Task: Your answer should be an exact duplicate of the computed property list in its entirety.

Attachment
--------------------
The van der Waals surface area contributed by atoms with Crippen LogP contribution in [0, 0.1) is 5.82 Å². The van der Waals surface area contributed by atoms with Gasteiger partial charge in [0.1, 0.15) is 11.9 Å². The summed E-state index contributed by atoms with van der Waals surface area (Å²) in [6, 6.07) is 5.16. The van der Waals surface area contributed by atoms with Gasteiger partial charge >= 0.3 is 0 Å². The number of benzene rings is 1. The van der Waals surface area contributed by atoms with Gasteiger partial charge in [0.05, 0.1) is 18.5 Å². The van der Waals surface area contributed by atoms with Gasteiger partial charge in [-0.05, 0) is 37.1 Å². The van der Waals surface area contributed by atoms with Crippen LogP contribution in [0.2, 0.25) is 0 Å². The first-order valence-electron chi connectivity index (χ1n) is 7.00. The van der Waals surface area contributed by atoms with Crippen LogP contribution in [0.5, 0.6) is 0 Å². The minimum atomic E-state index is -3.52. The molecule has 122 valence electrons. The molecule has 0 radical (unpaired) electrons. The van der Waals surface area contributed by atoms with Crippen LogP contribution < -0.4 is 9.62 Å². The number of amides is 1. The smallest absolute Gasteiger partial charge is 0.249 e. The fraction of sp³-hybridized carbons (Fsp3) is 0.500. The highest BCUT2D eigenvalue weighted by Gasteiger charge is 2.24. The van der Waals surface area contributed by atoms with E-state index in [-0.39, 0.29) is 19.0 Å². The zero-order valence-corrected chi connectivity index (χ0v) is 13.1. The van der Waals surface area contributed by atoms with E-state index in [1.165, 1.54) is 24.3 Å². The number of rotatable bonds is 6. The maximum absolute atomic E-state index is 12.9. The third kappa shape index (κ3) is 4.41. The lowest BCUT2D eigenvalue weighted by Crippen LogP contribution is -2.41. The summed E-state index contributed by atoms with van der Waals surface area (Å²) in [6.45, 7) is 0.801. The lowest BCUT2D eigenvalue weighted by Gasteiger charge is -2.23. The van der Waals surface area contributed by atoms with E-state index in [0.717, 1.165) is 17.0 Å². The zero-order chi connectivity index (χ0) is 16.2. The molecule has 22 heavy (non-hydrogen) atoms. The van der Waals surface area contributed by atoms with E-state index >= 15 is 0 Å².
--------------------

The van der Waals surface area contributed by atoms with Crippen LogP contribution in [0, 0.1) is 5.82 Å². The van der Waals surface area contributed by atoms with Gasteiger partial charge in [0.1, 0.15) is 11.9 Å². The summed E-state index contributed by atoms with van der Waals surface area (Å²) in [6, 6.07) is 5.16. The van der Waals surface area contributed by atoms with Gasteiger partial charge >= 0.3 is 0 Å². The number of benzene rings is 1. The van der Waals surface area contributed by atoms with Gasteiger partial charge in [0.05, 0.1) is 18.5 Å². The van der Waals surface area contributed by atoms with Gasteiger partial charge in [-0.05, 0) is 37.1 Å². The van der Waals surface area contributed by atoms with Crippen LogP contribution in [0.2, 0.25) is 0 Å². The first-order valence-electron chi connectivity index (χ1n) is 7.00. The van der Waals surface area contributed by atoms with Crippen LogP contribution in [0.5, 0.6) is 0 Å². The minimum atomic E-state index is -3.52. The molecule has 122 valence electrons. The molecule has 0 radical (unpaired) electrons. The van der Waals surface area contributed by atoms with Crippen LogP contribution < -0.4 is 9.62 Å². The number of amides is 1. The smallest absolute Gasteiger partial charge is 0.249 e. The fraction of sp³-hybridized carbons (Fsp3) is 0.500. The highest BCUT2D eigenvalue weighted by Gasteiger charge is 2.24. The van der Waals surface area contributed by atoms with E-state index in [-0.39, 0.29) is 19.0 Å². The zero-order valence-corrected chi connectivity index (χ0v) is 13.1. The van der Waals surface area contributed by atoms with E-state index in [1.165, 1.54) is 24.3 Å². The number of rotatable bonds is 6. The maximum absolute atomic E-state index is 12.9. The third kappa shape index (κ3) is 4.41. The lowest BCUT2D eigenvalue weighted by Crippen LogP contribution is -2.41. The summed E-state index contributed by atoms with van der Waals surface area (Å²) in [6.45, 7) is 0.801. The lowest BCUT2D eigenvalue weighted by Gasteiger charge is -2.23. The van der Waals surface area contributed by atoms with E-state index in [0.717, 1.165) is 17.0 Å². The zero-order chi connectivity index (χ0) is 16.2. The molecule has 22 heavy (non-hydrogen) atoms. The van der Waals surface area contributed by atoms with E-state index >= 15 is 0 Å².